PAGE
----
This has the advantage of very clearly and easily asking for customer feedback. Also, in this company's case, someone clicking a response button of less than 7 triggers and immediate customer service follow up and someone clicking a 9 or 10 triggers a follow up with lazy social shares (such as lazy tweets) and links to review sites. If you've ever read "Influence: The Psychology of Persuasion", you'll know that people feel strongly compelled to remain consistent with their previous statements, so if they say they're likely to refer you then you should give them a chance to do so easily and immediately. (Side note: If you haven't read that book, you really should.)
However, this approach - while great for the majority of customers and valuable for rapidly responding to customers - limits the amount of data that you can gather and make decisions based upon. Customers motivated enough to provide additional information should have a chance to do so. Particularly if you're able to easily build landing pages that ask for feedback and correlate that information to a centralized customer contact record so that you can act on it - never ignore customer behaviors as strong as survey feedback - you don't want to lose out on valuable data that you could use to implement more in-depth changes to your processes and business. Delta, for example, should be able to analyze whether or not people who rate food poorly are more or less likely to fly repeatedly to determine whether or not to invest in saltier peanuts.
What I'd suggest is a hybrid approach to these two models. The second design - the clean and simple design - is clearly the best for sending to customers. It renders better on mobile, its purpose is more clearly understood by the recipient, it's less friction to receive feedback, etc. However, having a secondary call-to-action in the email underneath that that says something like "Have a lot more to say? Click here to take our customer feedback survey and make your voice heard." or something to that effect could help more highly motivated recipients to have an outlet for more detailed responses. Also, on the landing page that the response links direct to, you can have a CTA to take the more detailed survey.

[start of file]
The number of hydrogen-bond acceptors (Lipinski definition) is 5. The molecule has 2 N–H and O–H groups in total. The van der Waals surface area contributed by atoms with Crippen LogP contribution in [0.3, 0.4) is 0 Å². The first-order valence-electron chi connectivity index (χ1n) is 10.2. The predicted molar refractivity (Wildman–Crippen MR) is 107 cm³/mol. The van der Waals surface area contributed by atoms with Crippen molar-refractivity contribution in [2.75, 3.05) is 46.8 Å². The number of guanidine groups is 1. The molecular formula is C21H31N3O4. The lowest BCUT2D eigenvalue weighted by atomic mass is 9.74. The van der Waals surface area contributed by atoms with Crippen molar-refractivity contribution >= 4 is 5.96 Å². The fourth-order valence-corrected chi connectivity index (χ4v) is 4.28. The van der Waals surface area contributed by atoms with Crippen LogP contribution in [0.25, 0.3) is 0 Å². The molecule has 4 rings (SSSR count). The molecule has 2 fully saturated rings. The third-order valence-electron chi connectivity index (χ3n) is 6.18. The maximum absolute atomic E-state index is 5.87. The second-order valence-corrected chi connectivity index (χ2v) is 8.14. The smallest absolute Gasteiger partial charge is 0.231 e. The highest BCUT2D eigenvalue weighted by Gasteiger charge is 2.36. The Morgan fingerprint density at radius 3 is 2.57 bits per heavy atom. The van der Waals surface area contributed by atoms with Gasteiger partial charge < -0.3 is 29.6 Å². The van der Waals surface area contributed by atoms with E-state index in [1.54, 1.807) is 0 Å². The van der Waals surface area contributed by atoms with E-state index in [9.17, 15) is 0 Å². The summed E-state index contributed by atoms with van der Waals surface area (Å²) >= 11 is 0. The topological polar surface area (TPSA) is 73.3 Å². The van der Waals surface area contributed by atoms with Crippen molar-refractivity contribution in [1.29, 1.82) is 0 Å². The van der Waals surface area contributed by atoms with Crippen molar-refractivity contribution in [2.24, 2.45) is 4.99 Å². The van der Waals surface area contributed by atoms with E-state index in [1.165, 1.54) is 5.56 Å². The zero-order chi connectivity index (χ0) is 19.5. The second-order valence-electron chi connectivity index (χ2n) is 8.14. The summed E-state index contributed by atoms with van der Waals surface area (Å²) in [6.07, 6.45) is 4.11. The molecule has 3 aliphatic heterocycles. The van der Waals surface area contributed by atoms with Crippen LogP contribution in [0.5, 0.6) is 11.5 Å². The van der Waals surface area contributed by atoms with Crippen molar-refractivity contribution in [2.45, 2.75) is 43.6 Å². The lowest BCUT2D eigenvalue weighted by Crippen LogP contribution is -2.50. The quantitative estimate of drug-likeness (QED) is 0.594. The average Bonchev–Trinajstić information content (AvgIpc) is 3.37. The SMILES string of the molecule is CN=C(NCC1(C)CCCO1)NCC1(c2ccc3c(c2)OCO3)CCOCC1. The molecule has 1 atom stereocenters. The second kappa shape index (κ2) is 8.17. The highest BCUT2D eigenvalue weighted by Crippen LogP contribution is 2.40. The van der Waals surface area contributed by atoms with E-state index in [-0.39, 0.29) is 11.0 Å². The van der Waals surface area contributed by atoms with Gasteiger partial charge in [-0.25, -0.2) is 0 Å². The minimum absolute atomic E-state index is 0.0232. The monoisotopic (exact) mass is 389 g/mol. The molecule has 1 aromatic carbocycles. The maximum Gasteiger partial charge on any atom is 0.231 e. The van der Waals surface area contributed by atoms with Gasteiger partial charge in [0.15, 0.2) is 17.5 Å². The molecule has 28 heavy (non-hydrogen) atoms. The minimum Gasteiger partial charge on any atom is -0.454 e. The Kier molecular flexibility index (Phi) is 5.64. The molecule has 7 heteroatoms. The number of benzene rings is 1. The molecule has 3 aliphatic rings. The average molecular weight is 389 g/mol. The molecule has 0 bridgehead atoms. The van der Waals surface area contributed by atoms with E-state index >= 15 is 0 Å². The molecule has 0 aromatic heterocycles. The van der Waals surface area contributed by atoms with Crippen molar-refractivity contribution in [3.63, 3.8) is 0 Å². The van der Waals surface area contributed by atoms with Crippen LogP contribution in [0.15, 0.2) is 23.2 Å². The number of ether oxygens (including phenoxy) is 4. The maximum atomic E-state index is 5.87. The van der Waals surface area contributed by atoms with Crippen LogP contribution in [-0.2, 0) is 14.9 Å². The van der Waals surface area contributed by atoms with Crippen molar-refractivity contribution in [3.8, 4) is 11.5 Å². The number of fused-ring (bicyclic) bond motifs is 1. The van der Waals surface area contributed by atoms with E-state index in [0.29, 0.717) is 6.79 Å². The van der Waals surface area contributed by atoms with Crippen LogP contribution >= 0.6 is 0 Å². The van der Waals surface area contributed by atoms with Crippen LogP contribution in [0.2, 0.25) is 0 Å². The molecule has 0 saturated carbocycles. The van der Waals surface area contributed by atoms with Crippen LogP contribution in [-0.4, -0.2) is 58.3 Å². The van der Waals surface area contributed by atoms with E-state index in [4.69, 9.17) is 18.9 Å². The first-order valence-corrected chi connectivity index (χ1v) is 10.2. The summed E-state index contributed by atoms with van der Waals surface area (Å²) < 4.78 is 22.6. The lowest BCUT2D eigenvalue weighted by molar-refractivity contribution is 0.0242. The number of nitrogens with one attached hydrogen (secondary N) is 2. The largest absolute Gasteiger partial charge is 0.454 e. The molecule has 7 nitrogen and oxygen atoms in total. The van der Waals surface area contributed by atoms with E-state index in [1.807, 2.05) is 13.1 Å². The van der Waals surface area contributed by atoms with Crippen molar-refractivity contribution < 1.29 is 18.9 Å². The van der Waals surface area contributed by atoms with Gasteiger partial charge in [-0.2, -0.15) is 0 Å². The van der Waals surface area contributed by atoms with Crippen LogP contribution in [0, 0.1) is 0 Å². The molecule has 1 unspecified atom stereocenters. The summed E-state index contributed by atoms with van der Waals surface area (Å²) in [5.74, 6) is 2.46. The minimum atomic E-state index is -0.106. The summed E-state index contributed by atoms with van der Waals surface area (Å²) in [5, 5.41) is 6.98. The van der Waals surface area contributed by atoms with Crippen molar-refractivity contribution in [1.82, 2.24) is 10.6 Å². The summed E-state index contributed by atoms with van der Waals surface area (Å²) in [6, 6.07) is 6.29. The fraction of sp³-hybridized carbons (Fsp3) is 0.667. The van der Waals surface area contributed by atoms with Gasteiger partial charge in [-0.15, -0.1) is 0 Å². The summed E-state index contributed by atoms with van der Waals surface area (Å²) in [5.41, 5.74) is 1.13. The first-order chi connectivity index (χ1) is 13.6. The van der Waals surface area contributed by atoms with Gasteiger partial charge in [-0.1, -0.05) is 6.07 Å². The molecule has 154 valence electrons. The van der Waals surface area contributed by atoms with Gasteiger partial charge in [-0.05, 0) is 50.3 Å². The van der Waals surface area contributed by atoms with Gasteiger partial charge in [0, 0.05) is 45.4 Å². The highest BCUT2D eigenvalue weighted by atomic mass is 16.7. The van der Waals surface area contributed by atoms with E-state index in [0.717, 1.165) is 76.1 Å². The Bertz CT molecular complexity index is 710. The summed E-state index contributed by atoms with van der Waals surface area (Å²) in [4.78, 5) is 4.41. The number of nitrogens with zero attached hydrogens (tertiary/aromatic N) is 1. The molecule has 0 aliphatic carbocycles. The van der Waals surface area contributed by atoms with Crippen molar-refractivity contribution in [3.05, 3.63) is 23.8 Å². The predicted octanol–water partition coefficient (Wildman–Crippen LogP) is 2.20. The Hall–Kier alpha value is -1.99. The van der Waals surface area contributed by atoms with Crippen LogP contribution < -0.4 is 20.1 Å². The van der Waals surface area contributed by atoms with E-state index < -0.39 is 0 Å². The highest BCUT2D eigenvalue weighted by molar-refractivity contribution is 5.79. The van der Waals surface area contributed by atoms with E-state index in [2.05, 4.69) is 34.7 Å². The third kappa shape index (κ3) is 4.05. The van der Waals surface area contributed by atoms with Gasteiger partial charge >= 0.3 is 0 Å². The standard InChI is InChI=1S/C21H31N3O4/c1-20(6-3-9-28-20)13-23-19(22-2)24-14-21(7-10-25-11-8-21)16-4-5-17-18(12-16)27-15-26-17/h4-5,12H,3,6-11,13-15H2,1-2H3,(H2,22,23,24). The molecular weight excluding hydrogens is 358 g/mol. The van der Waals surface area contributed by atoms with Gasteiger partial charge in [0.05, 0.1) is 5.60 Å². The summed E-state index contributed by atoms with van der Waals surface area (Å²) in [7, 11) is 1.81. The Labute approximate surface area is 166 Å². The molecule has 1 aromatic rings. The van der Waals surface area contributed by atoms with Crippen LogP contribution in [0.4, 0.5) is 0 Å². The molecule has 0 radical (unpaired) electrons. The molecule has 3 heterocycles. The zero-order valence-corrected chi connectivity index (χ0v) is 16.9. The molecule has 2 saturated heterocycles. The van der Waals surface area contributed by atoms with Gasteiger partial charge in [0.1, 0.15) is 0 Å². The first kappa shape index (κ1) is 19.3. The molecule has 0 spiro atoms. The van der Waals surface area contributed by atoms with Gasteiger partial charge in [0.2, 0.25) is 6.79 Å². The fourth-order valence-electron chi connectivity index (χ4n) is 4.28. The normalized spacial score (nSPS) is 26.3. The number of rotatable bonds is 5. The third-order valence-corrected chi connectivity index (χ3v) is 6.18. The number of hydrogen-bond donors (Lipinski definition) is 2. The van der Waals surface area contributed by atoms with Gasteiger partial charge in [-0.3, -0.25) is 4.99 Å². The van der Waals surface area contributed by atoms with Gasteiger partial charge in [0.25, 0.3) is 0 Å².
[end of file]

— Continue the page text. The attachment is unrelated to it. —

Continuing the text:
This will expand the number of customers that engage with feedback at least on a basic level. It doesn't have to be all or nothing when it comes to customer communication. Also, because you'll always want to tie the responses back to a centralized customer contact database, you'll be able to monitor trends over time and create a truly inbound and awesome experience for your customer. For example, if I rate Delta's food poorly after this flight and they make a change some time down the road and then I fly with them again, they should send me a follow up asking for my updated thoughts on that specific question. It can have a huge impact on customers when it seems like the brand is simply listening to them.
The key to any method is, of course, to act on the data. If a customer responds negatively to a survey, trigger an automated follow up email. It's not that hard, and it can change the whole context of your relationship with the customer.